Which music should you listen to for productivity?

Oftentimes we’ve innumerable distractions at the job competing for our attention. Fortunately, music can help put us back on a more productive track.

Studies out of the University or college of Birmingham, England, show that music is effective in raising efficiency in repetitive work – so if you’re mindlessly checking email or filling out a spreadsheet, adding some tunes will make your task go by that much faster.

But when it comes to tasks that require more brainpower, finding that perfect playlist is not so easy. Luckily, we have science at our disposal to help.

Based on some of what we know about how music affects productivity, you should try funnelling this kind of music through your headphones the next time you’re feeling unproductive:

Songs that include sounds of nature

Researchers at Rensselaer Polytechnic Institute recently discovered that adding a natural element could boost moods and focus.

Sounds of nature can mask intelligible speech just as well as white noise while also enhancing cognitive functioning, optimising the ability to concentrate, and increasing overall worker satisfaction, the researchers found. The mountain stream sound researchers used in their study also possessed enough randomness that it didn’t distract test subjects.

You could attempt hearing recordings of nature sounds simply, or check out this tranquil vocals that incorporates sounds of water:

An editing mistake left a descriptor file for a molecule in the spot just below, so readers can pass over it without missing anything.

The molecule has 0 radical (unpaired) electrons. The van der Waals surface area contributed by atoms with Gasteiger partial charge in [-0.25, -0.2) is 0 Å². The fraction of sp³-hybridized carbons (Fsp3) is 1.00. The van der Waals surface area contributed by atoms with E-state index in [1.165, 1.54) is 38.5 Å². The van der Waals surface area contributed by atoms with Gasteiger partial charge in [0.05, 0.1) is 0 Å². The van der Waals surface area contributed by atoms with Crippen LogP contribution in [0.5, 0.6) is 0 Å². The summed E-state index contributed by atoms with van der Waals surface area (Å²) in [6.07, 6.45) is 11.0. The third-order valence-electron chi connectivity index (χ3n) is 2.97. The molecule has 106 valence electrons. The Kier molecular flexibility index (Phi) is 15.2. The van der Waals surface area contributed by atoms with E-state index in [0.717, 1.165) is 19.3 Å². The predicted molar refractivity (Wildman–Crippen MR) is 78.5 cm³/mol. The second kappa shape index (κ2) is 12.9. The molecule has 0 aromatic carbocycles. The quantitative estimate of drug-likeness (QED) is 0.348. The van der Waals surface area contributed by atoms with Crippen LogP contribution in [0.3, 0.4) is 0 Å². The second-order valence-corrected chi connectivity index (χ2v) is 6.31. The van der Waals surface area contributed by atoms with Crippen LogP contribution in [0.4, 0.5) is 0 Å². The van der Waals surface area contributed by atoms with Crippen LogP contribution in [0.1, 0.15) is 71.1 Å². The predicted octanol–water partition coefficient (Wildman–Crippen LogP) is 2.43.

Songs you love

Hearing music you prefer can cause you to feel better. Teresa Lesiuk, an assistant teacher in the music treatment method program at the School of Miami, discovered that personal choice in music is important, in those who find themselves moderately skilled at their careers especially.

Generally participants in her studies who paid attention to music they enjoyed completed their duties quicker and developed better ideas than those who didn’t because the music improved their mood.

“When you’re stressed, you might make a decision more hastily; you have a very narrow focus of attention, ” she told the New York Times. “When you’re in a positive mood, you’re able to take in more options. ”


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